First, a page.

... triumphant armies. His work in the field, as a commanding general, had practically ceased with his removal from the Ninth Army after little more than a month of such command. From the time he took up his headquarters on the hill at Cassel, he became "a desk man"; it was no longer his function to execute orders; thenceforth he had the far more trying duty of issuing orders—a truly awful responsibility and one which demands much solitude, much soul-searching as well as map-pondering and other weighing of ...
— Foch the Man - A Life of the Supreme Commander of the Allied Armies • Clara E. Laughlin

... eyes away from Moses and his Law; he cannot help you; you apply at the wrong office when you come to him for rest for your soul here and hereafter. He gives you no comfort, and he cannot, because it is not his function to do so. It is Another's business to do that. Him you grossly dishonor and traduce when you refuse to come to Him for what He alone can give, and when you go to some one who does not give you what you need, though you pretend ...
— Luther Examined and Reexamined - A Review of Catholic Criticism and a Plea for Revaluation • W. H. T. Dau

... Kenyon, but quickly rejected each time; first by Kenyon, and then by Hilda; so that, while it is suggested, it is also shown to be one which human nature cannot trust itself to dwell upon. But the real function of the author is that of a profound religious teacher. The "Romance of Monte Beni" is, as Miriam plainly says, the story of the fall of man repeated. It takes us with fearless originality to the source of all religious problems, affirming,—as one interpreter [Footnote: See an unsigned article, "The ...
— A Study Of Hawthorne • George Parsons Lathrop

... entertained great jealousy against this scheme. They remembered that, by such gradual steps, King James had endeavored to introduce Episcopacy. Should the ears and eyes of men be once reconciled to the name and habit of bishops, the whole power of the function, they dreaded, would soon follow: the least communication with unlawful and anti-Christian institutions they esteemed dangerous and criminal. "Touch not, taste not, handle not;" this cry went out amongst them: and the king's ministers ...
— The History of England in Three Volumes, Vol.I., Part F. - From Charles II. to James II. • David Hume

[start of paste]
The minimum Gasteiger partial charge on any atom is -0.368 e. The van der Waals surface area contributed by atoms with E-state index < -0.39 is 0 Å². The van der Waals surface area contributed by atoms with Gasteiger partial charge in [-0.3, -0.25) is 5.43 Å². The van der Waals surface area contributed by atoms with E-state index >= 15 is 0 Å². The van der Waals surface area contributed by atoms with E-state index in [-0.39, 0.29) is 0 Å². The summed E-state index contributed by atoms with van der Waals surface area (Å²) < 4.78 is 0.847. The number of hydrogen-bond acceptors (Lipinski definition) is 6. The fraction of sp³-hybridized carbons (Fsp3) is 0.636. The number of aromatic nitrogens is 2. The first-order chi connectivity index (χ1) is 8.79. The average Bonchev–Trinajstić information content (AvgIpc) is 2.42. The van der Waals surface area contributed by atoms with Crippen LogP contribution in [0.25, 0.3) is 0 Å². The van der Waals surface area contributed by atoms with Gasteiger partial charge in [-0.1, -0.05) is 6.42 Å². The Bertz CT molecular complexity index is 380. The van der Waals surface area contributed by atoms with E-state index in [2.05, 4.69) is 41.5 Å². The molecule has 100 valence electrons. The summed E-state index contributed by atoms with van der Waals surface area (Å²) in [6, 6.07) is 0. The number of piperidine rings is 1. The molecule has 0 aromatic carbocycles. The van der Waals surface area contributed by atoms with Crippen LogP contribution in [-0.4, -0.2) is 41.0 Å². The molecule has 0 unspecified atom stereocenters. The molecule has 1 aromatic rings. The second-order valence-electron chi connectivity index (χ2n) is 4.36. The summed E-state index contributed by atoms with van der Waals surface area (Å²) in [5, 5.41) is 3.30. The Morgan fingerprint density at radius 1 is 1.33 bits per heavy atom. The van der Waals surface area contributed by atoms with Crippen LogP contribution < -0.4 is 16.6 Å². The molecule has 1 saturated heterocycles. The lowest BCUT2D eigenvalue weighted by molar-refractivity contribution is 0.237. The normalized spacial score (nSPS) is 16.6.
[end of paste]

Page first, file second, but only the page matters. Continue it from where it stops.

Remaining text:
... to comprehend the exact function and importance of the pedal. Many will be surprised to hear that the word "touch," which they suppose refers to the way the keys are struck by the fingers, has quite as much to do with the feet—that is, the use of the pedal—as with the fingers. No matter how thoroughly a ...
— Chopin and Other Musical Essays • Henry T. Finck

... them, nor, when they somewhat pointedly referred to Harris and his part in the affair, was it Willett's policy to say aught in deprecation. As "the representative of the commanding general" temporarily at the post, and observing the condition of affairs, it was his proper function to give all men his ear and none his tongue, to hear everything and say nothing. But the adjutant knew, and had not been able to keep entirely to himself, the fact that Sanchez was the bearer of a report adverse to Lieutenant Harris—that no modification thereof ...
— Tonio, Son of the Sierras - A Story of the Apache War • Charles King

... system, which circulates notes in competition with those issued by the government, seems to me indispensably necessary. It is impossible to prevent the depreciation of the currency unless Congress will assume its constitutional function and control it; and it is idle to try to make loans unless Congress will give the necessary support to the public credit. I am now compelled to advertise for a loan of fifty millions, and, to avoid as far as practicable ...
— Recollections of Forty Years in the House, Senate and Cabinet - An Autobiography. • John Sherman

... the cab-driver. "Not only that we should be waiting for the same train, and at the same station—that would be curious enough—but actually on the same day, and the same hour of the day! That's what strikes me so forcibly!" She glanced at the fatter and more silent sister, whose chief function in life seemed to be to support the family ...
— A Tangled Tale • Lewis Carroll

... got to the subject of these remarks. The German Emperor is a poet, and although, as far as I know, every line he ever wrote may be nonsense, he is a poet in this real sense, that he has realised the meaning of every function he has performed. Why should we jeer at him because he has a great many uniforms, for instance? The very essence of the really imaginative man is that he realises the various types or capacities in which he can appear. Every one of us, or almost every one of ...
— Varied Types • G. K. Chesterton

... this region the ancient Brotherhood of Saint John Beheaded have had their church and place of meeting for centuries. It was their chief function to help and comfort condemned criminals from the midnight preceding their death until the end. To this confraternity belonged Michelangelo, among other famous men whose names stand on the rolls to this day; and doubtless the great master, hooded in black and unrecognizable among the rest, and chanting ...
— Ave Roma Immortalis, Vol. 2 - Studies from the Chronicles of Rome • Francis Marion Crawford